Anxiety Therapy in Los Angeles

Anxiety is common in youth and adults, but it is often misunderstood and overlooked. Fortunately, CBT treatment for anxiety is highly effective.

While anxiety is a normal response designed to protect us from harm by responding to dangers with the fight or flight response, excessive anxiety can significantly impact our lives and cause distress. Usually, anxiety consists of worries, body sensations (racing heart, difficulty breathing, sweating), and avoidance behaviors. Together these create a cycle that increases anxiety over time.

Although it is natural to escape from scary situations, avoidance of safe but anxiety-provoking situations increases anxiety in the long run.

Anxiety Disorders:

Generalized Anxiety Disorder

Individuals with many different worries that are hard to control may have Generalized Anxiety Disorder. Worries may revolve around safety, school, work, friendships, family, health, world events, weather, performance, the future, new situations, or anything at all. “What if…” and catastrophizing worries about worst-case scenarios may be common. These worries may lead to physical complaints, such as headaches, stomachaches, fatigue, restlessness, or difficulty falling or staying asleep. They may also lead to reassurance-seeking (repeatedly asking the same questions) or avoidance of anxiety-provoking situations.

Social Anxiety Disorder

Social Anxiety manifests as excessive worries in social situations. Individuals may worry about being judged or doing something embarrassing. When social situations are too stressful, they are often avoided, which can affect relationships, school, and work.

Separation Anxiety Disorder

Children who worry about being alone or away from their parents may have separation anxiety disorder. They may worry that something bad may happen to them or their parents when separated, and try to avoid being away from their parents. These children often have a hard time going to school, sleepovers, playdates, or sleeping independently, and have increased anxiety prior to separating in these situations. They may ask for repeated reassurance if they or their parents will be ok, or repeatedly call or text their parents when separated.

Panic Disorder

Panic Disorder is characterized by recurrent and unexpected panic attacks that seem to arise out of the blue. These panic attacks consist of sudden intense physical sensations (sweating, racing heart, shortness of breath, chest pain, dizziness, nausea), fear of losing control, having a heart attack, or dying that peak within minutes. They may fear these sensations and avoid situations that may trigger a panic attack.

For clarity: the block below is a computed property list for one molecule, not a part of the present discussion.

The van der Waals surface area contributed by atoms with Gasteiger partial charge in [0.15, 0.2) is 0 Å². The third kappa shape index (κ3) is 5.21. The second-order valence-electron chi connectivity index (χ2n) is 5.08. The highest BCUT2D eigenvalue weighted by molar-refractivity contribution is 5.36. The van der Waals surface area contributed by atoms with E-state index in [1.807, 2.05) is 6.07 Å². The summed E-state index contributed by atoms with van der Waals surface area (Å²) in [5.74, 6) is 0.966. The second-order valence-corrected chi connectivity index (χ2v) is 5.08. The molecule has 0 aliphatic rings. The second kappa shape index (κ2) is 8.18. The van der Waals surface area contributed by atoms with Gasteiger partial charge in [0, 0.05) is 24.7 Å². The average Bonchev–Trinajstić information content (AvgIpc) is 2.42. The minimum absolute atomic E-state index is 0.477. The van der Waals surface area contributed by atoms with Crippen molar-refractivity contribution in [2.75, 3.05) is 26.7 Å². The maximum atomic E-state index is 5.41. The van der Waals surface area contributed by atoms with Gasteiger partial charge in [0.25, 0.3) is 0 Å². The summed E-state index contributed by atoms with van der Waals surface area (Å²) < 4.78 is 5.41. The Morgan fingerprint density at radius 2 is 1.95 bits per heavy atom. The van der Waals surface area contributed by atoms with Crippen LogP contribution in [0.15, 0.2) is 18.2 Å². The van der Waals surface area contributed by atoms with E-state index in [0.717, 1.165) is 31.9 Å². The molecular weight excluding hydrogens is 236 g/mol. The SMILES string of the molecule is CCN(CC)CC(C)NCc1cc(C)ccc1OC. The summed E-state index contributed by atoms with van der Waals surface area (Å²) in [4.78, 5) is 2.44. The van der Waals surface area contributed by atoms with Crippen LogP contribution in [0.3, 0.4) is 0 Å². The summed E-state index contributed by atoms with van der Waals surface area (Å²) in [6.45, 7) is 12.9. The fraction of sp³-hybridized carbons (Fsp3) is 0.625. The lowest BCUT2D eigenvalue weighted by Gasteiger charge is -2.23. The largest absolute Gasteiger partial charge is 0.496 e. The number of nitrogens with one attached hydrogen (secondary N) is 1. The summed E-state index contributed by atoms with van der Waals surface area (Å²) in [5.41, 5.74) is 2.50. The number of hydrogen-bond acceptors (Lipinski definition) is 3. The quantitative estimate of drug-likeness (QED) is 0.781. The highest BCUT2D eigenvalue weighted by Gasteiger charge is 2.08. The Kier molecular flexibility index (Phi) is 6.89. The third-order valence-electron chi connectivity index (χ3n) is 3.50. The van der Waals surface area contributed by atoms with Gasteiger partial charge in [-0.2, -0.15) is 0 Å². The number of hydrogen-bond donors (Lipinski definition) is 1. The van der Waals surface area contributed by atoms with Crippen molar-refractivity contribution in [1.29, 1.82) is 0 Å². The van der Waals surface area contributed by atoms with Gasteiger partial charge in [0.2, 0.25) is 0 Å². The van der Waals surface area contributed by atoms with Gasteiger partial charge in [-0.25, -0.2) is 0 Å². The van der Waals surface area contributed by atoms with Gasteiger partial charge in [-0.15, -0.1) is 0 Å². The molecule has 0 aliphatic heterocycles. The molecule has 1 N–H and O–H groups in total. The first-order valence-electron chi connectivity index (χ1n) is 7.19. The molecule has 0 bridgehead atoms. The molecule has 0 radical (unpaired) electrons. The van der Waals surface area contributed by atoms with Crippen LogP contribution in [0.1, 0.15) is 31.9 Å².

Specific Phobias

Some children or adults may fear specific things (e.g., dogs, snakes, insects, earthquakes, heights, storms, needles, airplanes, elevators, loud noises, costumed characters, vomit). They often worry about these fears and try hard to avoid them.

I also Specialize in the Following Disorders Related to Anxiety:

Somatic Symptom Disorder

Individuals with excessive worries about somatic symptoms (or body sensations, such as pain) that cause significant anxiety and interference may have Somatic Symptom Disorder. They may also have a lot of worries about their health and seek reassurance from multiple healthcare providers. The somatic symptoms may or may not have a medical explanation, but either way the suffering is real.

Conversion Disorder

Conversion disorder is defined as a change in motor (e.g., weakness, paralysis) or sensory (e.g., loss of consciousness that may appear to be like an epileptic seizure) functioning that cannot be explained solely by a neurological or medical condition. Conversion symptoms may be triggered by stress or trauma, including medical trauma.

Anxiety Treatment: Cognitive Behavioral Therapy (CBT)

Cognitive Behavioral Therapy (CBT) is an effective treatment for anxious children, teens, and adults. CBT targets anxious body sensations (by teaching relaxation skills), worries (by changing the way we think and developing coping thoughts), and behaviors (by slowly approaching instead of avoiding scary situations). As we have the most control over our behaviors, it is the most important component of CBT. By slowly approaching (instead of avoiding) feared situations through exposure therapy, we then learn to manage anxiety.

Exposure therapy involves gradually facing fears in a safe environment until you get used to them, anxiety decreases, and you learn new information about yourself. Patients often learn that they enjoy experiences (e.g., public speaking, making new friends) that they previously feared, or that they are stronger and braver than they expected. I work collaboratively to design individualized exposures to target each fear, and exposures are conquered one at a time according to your goals and values. Exposures are also balanced with compassion in a safe environment, so that you feel supported while working towards managing anxiety.